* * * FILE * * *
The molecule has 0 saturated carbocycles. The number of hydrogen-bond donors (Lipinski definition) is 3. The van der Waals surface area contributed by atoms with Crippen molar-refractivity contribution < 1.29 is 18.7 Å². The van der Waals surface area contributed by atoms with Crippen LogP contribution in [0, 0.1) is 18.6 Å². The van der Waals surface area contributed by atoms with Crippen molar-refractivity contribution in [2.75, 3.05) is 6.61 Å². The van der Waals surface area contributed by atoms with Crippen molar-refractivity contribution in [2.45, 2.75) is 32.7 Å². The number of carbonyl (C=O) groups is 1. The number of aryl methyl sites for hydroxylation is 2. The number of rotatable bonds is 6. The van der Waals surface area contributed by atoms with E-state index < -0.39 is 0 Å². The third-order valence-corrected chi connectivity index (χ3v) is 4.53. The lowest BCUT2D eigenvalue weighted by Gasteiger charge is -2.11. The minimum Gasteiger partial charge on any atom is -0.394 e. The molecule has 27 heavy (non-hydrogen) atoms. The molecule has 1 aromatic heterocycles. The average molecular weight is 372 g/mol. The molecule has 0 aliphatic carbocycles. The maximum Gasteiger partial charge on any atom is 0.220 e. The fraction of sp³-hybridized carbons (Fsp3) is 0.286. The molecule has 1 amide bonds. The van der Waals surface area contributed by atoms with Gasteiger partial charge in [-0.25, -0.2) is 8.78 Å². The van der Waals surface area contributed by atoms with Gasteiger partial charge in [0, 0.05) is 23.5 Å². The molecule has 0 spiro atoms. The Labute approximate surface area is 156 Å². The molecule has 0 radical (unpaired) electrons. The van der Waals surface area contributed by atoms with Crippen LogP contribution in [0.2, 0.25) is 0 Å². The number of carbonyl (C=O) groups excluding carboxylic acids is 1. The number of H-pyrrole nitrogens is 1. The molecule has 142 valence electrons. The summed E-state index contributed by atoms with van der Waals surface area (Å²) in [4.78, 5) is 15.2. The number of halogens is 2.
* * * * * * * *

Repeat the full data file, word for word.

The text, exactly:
The molecule has 0 saturated carbocycles. The number of hydrogen-bond donors (Lipinski definition) is 3. The van der Waals surface area contributed by atoms with Crippen molar-refractivity contribution < 1.29 is 18.7 Å². The van der Waals surface area contributed by atoms with Crippen LogP contribution in [0, 0.1) is 18.6 Å². The van der Waals surface area contributed by atoms with Crippen molar-refractivity contribution in [2.75, 3.05) is 6.61 Å². The van der Waals surface area contributed by atoms with Crippen molar-refractivity contribution in [2.45, 2.75) is 32.7 Å². The number of carbonyl (C=O) groups is 1. The number of aryl methyl sites for hydroxylation is 2. The number of rotatable bonds is 6. The van der Waals surface area contributed by atoms with E-state index < -0.39 is 0 Å². The third-order valence-corrected chi connectivity index (χ3v) is 4.53. The lowest BCUT2D eigenvalue weighted by Gasteiger charge is -2.11. The minimum Gasteiger partial charge on any atom is -0.394 e. The molecule has 27 heavy (non-hydrogen) atoms. The molecule has 1 aromatic heterocycles. The average molecular weight is 372 g/mol. The molecule has 0 aliphatic carbocycles. The maximum Gasteiger partial charge on any atom is 0.220 e. The fraction of sp³-hybridized carbons (Fsp3) is 0.286. The molecule has 1 amide bonds. The van der Waals surface area contributed by atoms with Gasteiger partial charge in [-0.25, -0.2) is 8.78 Å². The van der Waals surface area contributed by atoms with Gasteiger partial charge in [0, 0.05) is 23.5 Å². The molecule has 0 spiro atoms. The Labute approximate surface area is 156 Å². The molecule has 0 radical (unpaired) electrons. The van der Waals surface area contributed by atoms with Crippen LogP contribution in [0.2, 0.25) is 0 Å². The number of carbonyl (C=O) groups excluding carboxylic acids is 1. The number of H-pyrrole nitrogens is 1. The molecule has 142 valence electrons. The summed E-state index contributed by atoms with van der Waals surface area (Å²) in [4.78, 5) is 15.2. The number of halogens is 2.